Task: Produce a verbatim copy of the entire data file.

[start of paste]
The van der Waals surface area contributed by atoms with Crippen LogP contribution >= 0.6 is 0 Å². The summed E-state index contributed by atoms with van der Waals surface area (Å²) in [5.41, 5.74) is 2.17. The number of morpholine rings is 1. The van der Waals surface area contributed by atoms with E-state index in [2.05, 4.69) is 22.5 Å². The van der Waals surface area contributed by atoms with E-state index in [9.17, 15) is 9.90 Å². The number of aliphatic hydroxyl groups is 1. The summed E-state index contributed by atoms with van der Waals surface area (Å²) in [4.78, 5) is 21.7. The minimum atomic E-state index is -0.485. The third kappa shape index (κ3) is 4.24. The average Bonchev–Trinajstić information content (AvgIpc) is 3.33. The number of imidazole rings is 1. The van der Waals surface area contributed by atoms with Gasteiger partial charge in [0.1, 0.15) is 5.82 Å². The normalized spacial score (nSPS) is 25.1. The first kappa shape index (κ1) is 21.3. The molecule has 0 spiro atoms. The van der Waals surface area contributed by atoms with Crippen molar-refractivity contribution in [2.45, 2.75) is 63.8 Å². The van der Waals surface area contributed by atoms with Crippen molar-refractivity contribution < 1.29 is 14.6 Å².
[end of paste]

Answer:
The van der Waals surface area contributed by atoms with Crippen LogP contribution >= 0.6 is 0 Å². The summed E-state index contributed by atoms with van der Waals surface area (Å²) in [5.41, 5.74) is 2.17. The number of morpholine rings is 1. The van der Waals surface area contributed by atoms with E-state index in [2.05, 4.69) is 22.5 Å². The van der Waals surface area contributed by atoms with E-state index in [9.17, 15) is 9.90 Å². The number of aliphatic hydroxyl groups is 1. The summed E-state index contributed by atoms with van der Waals surface area (Å²) in [4.78, 5) is 21.7. The minimum atomic E-state index is -0.485. The third kappa shape index (κ3) is 4.24. The average Bonchev–Trinajstić information content (AvgIpc) is 3.33. The number of imidazole rings is 1. The van der Waals surface area contributed by atoms with Gasteiger partial charge in [0.1, 0.15) is 5.82 Å². The normalized spacial score (nSPS) is 25.1. The first kappa shape index (κ1) is 21.3. The molecule has 0 spiro atoms. The van der Waals surface area contributed by atoms with Crippen molar-refractivity contribution in [2.45, 2.75) is 63.8 Å². The van der Waals surface area contributed by atoms with Crippen molar-refractivity contribution < 1.29 is 14.6 Å².